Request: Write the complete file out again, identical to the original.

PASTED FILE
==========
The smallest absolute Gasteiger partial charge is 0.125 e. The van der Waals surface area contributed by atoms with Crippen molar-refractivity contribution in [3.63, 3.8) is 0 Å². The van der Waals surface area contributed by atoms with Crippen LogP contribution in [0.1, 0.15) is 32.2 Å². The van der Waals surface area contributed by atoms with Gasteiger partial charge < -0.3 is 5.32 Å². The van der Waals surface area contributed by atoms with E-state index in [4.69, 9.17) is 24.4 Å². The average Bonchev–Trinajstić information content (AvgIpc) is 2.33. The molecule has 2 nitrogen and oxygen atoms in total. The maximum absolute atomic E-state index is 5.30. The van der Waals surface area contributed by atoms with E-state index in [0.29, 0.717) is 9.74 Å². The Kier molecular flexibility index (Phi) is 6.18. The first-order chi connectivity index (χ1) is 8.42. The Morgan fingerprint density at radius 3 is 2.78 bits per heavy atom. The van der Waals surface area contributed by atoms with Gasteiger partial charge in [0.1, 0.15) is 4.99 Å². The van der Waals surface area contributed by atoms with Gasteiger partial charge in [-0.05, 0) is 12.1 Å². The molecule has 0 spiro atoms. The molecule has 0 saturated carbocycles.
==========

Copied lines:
The smallest absolute Gasteiger partial charge is 0.125 e. The van der Waals surface area contributed by atoms with Crippen molar-refractivity contribution in [3.63, 3.8) is 0 Å². The van der Waals surface area contributed by atoms with Crippen LogP contribution in [0.1, 0.15) is 32.2 Å². The van der Waals surface area contributed by atoms with Gasteiger partial charge < -0.3 is 5.32 Å². The van der Waals surface area contributed by atoms with E-state index in [4.69, 9.17) is 24.4 Å². The average Bonchev–Trinajstić information content (AvgIpc) is 2.33. The molecule has 2 nitrogen and oxygen atoms in total. The maximum absolute atomic E-state index is 5.30. The van der Waals surface area contributed by atoms with E-state index in [0.29, 0.717) is 9.74 Å². The Kier molecular flexibility index (Phi) is 6.18. The first-order chi connectivity index (χ1) is 8.42. The Morgan fingerprint density at radius 3 is 2.78 bits per heavy atom. The van der Waals surface area contributed by atoms with Gasteiger partial charge in [0.1, 0.15) is 4.99 Å². The van der Waals surface area contributed by atoms with Gasteiger partial charge in [-0.05, 0) is 12.1 Å². The molecule has 0 spiro atoms. The molecule has 0 saturated carbocycles.